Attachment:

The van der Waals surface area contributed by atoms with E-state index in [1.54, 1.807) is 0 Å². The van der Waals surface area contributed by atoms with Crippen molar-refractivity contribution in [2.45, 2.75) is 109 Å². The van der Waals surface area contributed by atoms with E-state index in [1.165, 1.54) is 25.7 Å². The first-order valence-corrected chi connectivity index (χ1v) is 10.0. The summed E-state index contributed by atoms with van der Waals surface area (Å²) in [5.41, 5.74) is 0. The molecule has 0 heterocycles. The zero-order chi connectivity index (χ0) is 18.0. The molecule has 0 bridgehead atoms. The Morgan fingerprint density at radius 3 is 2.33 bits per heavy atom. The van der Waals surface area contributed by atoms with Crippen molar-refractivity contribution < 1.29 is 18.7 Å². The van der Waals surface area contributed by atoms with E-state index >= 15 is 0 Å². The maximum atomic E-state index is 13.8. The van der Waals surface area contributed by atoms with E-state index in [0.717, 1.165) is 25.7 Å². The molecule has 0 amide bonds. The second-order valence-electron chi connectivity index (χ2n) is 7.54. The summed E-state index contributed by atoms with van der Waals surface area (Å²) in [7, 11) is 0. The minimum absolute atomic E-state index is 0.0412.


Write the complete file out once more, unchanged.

The van der Waals surface area contributed by atoms with E-state index in [1.54, 1.807) is 0 Å². The van der Waals surface area contributed by atoms with Crippen molar-refractivity contribution in [2.45, 2.75) is 109 Å². The van der Waals surface area contributed by atoms with E-state index in [1.165, 1.54) is 25.7 Å². The first-order valence-corrected chi connectivity index (χ1v) is 10.0. The summed E-state index contributed by atoms with van der Waals surface area (Å²) in [5.41, 5.74) is 0. The molecule has 0 heterocycles. The zero-order chi connectivity index (χ0) is 18.0. The molecule has 0 bridgehead atoms. The Morgan fingerprint density at radius 3 is 2.33 bits per heavy atom. The van der Waals surface area contributed by atoms with Crippen molar-refractivity contribution < 1.29 is 18.7 Å². The van der Waals surface area contributed by atoms with E-state index >= 15 is 0 Å². The maximum atomic E-state index is 13.8. The van der Waals surface area contributed by atoms with E-state index in [0.717, 1.165) is 25.7 Å². The molecule has 0 amide bonds. The second-order valence-electron chi connectivity index (χ2n) is 7.54. The summed E-state index contributed by atoms with van der Waals surface area (Å²) in [7, 11) is 0. The minimum absolute atomic E-state index is 0.0412.